Norm Scott, president of Royal Canadian Legion Branch #91, said plans for a new building will ensure long-term sustainability. (Black Press Media file photo)
Plans for new Legion in Langford include low-cost housing for seniors

Project could be before council in early 2021

Sam Liu, an assistant professor of kinesiology at UVic, has found extroverts, particularly people who are very active and social, are experiencing higher levels of distress throughout the pandemic. (Provided by UVic Photo Services)
University of Victoria study finds extroverts experiencing higher stress levels during pandemic

Degree of extroversion influences individual perception of stress during the pandemic

A rare Short-eared owl was found dead in a Saanich backyard on Oct. 26 and will be sent for a necropsy to find out if it had ingested rat poison. (Photo courtesy Kimberly Adamec)
Rare owl found dead in Saanich yard to be sent for necropsy

Short-eared owl ‘vulnerable’ in B.C., owl advocate says

Police continue to investigate a break-and-enter in this Sidney jewelry store in the 2500-block of Beacon Avenue. (Wolf Depner/News Staff)
Thieves hit Sidney jewelry store

Sidney/North Saanich RCMP says incident is not part of a larger trend

Provincial health officer Dr. Bonnie Henry arrives for briefing on the COVID-19 situation, B.C. legislature, Oct. 26, 2020 (B.C. government)
B.C. records 217 more COVID-19 cases, mask use urged

Infection spike continues, 21 senior facilities affected

The Calgary Zoo is aiding in recovery efforts for the Vancouver Island marmot, an endangered species. Pictured here, a marmot at Mount Washington. (Black Press file)
Despite challenges, 2020 good year for Vancouver Island marmot population

In 2019, the foundation counted 60 pups; this year, it reached 46

A raccoon paid a visit to a Toronto Tim Hortons on Oct. 22, 2020. (shecallsmedrew/Twitter)
Who are you calling a trash panda? Raccoon takes a shift at Toronto Tim Hortons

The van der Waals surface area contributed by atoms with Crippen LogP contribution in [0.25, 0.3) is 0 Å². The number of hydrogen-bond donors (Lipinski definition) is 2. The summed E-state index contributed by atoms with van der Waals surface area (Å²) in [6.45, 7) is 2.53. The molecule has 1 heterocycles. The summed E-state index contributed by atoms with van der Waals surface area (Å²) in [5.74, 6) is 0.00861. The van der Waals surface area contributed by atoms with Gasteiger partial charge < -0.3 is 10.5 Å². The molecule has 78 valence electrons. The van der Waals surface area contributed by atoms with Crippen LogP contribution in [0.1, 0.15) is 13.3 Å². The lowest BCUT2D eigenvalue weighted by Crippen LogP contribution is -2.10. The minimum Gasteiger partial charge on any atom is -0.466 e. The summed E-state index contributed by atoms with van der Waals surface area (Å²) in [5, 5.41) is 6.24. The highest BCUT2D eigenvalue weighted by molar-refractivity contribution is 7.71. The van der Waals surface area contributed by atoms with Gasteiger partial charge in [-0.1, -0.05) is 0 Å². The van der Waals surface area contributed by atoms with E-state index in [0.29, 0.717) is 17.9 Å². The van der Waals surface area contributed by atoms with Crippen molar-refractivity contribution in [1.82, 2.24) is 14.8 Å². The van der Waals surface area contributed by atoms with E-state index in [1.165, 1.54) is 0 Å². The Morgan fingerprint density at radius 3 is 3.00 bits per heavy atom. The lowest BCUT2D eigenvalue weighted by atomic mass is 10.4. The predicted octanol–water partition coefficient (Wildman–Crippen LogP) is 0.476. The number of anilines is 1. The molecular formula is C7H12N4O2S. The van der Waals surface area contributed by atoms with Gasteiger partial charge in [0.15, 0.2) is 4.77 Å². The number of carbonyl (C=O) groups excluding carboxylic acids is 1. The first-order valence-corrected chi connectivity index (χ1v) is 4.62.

Tim Hortons said animal control was called as soon they saw the surprise visitor

The duffel bags were found to contain 84 pounds of cocaine, valued at approximately $1.2 million and 198 pounds of methamphetamine, valued at approximately $960,000. Photo courtesy U.S. Customs and Border Protection.
2 men accused of fleeing border agents near U.S.-B.C. border with $2M in drugs

Cocaine and methamphetamine seized by U.S. law enforcement in remote Idaho area near Canadian border

Pixabay photo
‘Horrific’ abuse of volunteers, staff by parents must stop: Chilliwack soccer club

Parents have become abusive after being told COVID-19 rules, email says

FILE – The Queen of Alberni ferry leaves the Tsawwassen Ferry Terminal in Delta bound for Vancouver Island, Sunday, July 29, 2007. (CP PHOTO/Richard Lam) CANADA
Mechanical failure leaves nearly 200 passengers stranded on BC Ferries ship for hours

A tug arrived after dark to safely nudge the vessel into a berth so travellers could finally disembark

Ridge Meadows RCMP (Black Press)
Maple Ridge X-ray tech convicted of sexual assault dating back 30 years

Allen James Brooks is expected to be sentenced in January 2021

BC Liberal Leader Andrew Wilkinson leaves the stage after announcing he is stepping down as party leader, during a news conference in Burnaby, B.C., on Monday, October 26, 2020. THE CANADIAN PRESS/Darryl Dyck
Too rural, not enough diversity, soul searching needed, say BC Liberals

Elections BC says there are about 600,000 mail-in and absentee ballots across the province still to count

Prime Minister Justin Trudeau makes his way to provide an update on the COVID pandemic in Ottawa on Tuesday, Oct. 27, 2020. Canada has reached a grim milestone in the COVID-19 pandemic, surpassing 10,000 novel coronavirus deaths. THE CANADIAN PRESS/Sean Kilpatrick
Alberta COVID deaths pushes Canada past milestone of 10,000 deaths

Canada crossed the threshold of 5,000 deaths on May 12, a little over two months after the first was reported

Most Read